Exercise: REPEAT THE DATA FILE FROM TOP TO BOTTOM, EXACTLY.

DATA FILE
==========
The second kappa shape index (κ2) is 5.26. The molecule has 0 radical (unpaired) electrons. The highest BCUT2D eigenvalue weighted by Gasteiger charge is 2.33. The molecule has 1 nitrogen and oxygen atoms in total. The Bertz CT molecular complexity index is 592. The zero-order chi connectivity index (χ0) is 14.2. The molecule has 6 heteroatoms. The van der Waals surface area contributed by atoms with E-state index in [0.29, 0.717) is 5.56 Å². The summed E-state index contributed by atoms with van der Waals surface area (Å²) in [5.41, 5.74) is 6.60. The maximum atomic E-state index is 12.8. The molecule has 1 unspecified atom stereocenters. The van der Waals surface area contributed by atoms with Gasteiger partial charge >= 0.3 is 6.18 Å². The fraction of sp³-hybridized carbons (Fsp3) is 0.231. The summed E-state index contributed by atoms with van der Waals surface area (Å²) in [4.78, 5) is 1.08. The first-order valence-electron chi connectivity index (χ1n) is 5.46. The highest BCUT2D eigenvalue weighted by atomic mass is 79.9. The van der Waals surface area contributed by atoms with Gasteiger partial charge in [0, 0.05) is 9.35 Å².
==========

The second kappa shape index (κ2) is 5.26. The molecule has 0 radical (unpaired) electrons. The highest BCUT2D eigenvalue weighted by Gasteiger charge is 2.33. The molecule has 1 nitrogen and oxygen atoms in total. The Bertz CT molecular complexity index is 592. The zero-order chi connectivity index (χ0) is 14.2. The molecule has 6 heteroatoms. The van der Waals surface area contributed by atoms with E-state index in [0.29, 0.717) is 5.56 Å². The summed E-state index contributed by atoms with van der Waals surface area (Å²) in [5.41, 5.74) is 6.60. The maximum atomic E-state index is 12.8. The molecule has 1 unspecified atom stereocenters. The van der Waals surface area contributed by atoms with Gasteiger partial charge >= 0.3 is 6.18 Å². The fraction of sp³-hybridized carbons (Fsp3) is 0.231. The summed E-state index contributed by atoms with van der Waals surface area (Å²) in [4.78, 5) is 1.08. The first-order valence-electron chi connectivity index (χ1n) is 5.46. The highest BCUT2D eigenvalue weighted by atomic mass is 79.9. The van der Waals surface area contributed by atoms with Gasteiger partial charge in [0, 0.05) is 9.35 Å².